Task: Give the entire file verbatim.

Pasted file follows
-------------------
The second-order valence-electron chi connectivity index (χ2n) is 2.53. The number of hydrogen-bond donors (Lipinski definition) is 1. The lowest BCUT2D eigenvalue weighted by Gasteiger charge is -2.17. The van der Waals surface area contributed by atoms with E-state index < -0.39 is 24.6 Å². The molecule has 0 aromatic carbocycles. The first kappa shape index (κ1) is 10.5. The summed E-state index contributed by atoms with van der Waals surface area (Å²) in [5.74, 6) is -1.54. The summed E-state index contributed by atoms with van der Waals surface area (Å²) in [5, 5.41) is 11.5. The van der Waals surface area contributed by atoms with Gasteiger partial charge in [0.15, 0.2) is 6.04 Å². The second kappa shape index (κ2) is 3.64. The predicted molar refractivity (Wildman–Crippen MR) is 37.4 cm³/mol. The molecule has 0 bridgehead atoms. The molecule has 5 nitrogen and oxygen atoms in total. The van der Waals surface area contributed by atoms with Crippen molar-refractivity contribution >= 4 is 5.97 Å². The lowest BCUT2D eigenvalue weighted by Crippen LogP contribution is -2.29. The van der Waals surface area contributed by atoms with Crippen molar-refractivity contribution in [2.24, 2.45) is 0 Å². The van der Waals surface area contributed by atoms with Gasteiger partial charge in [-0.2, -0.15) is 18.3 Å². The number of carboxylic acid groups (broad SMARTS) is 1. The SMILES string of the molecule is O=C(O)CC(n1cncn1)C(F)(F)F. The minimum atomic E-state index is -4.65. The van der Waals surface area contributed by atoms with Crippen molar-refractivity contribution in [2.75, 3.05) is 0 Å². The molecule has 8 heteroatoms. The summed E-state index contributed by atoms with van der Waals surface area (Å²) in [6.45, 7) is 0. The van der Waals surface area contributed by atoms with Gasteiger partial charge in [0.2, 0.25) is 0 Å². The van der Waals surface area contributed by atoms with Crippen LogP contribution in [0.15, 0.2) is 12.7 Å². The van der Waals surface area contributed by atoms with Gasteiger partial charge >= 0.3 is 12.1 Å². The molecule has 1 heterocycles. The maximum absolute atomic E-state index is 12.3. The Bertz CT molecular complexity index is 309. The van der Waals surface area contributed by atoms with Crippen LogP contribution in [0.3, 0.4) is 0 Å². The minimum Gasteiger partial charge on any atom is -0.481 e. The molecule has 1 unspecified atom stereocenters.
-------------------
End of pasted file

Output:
The second-order valence-electron chi connectivity index (χ2n) is 2.53. The number of hydrogen-bond donors (Lipinski definition) is 1. The lowest BCUT2D eigenvalue weighted by Gasteiger charge is -2.17. The van der Waals surface area contributed by atoms with E-state index < -0.39 is 24.6 Å². The molecule has 0 aromatic carbocycles. The first kappa shape index (κ1) is 10.5. The summed E-state index contributed by atoms with van der Waals surface area (Å²) in [5.74, 6) is -1.54. The summed E-state index contributed by atoms with van der Waals surface area (Å²) in [5, 5.41) is 11.5. The van der Waals surface area contributed by atoms with Gasteiger partial charge in [0.15, 0.2) is 6.04 Å². The second kappa shape index (κ2) is 3.64. The predicted molar refractivity (Wildman–Crippen MR) is 37.4 cm³/mol. The molecule has 0 bridgehead atoms. The molecule has 5 nitrogen and oxygen atoms in total. The van der Waals surface area contributed by atoms with Crippen molar-refractivity contribution >= 4 is 5.97 Å². The lowest BCUT2D eigenvalue weighted by Crippen LogP contribution is -2.29. The van der Waals surface area contributed by atoms with Crippen molar-refractivity contribution in [2.24, 2.45) is 0 Å². The van der Waals surface area contributed by atoms with Gasteiger partial charge in [-0.2, -0.15) is 18.3 Å². The number of carboxylic acid groups (broad SMARTS) is 1. The SMILES string of the molecule is O=C(O)CC(n1cncn1)C(F)(F)F. The minimum atomic E-state index is -4.65. The van der Waals surface area contributed by atoms with Crippen molar-refractivity contribution in [2.75, 3.05) is 0 Å². The molecule has 8 heteroatoms. The summed E-state index contributed by atoms with van der Waals surface area (Å²) in [6.45, 7) is 0. The van der Waals surface area contributed by atoms with Gasteiger partial charge in [0.2, 0.25) is 0 Å². The van der Waals surface area contributed by atoms with Crippen LogP contribution in [0.15, 0.2) is 12.7 Å². The van der Waals surface area contributed by atoms with Gasteiger partial charge >= 0.3 is 12.1 Å². The molecule has 1 heterocycles. The maximum absolute atomic E-state index is 12.3. The Bertz CT molecular complexity index is 309. The van der Waals surface area contributed by atoms with Crippen LogP contribution in [0.3, 0.4) is 0 Å². The minimum Gasteiger partial charge on any atom is -0.481 e. The molecule has 1 unspecified atom stereocenters.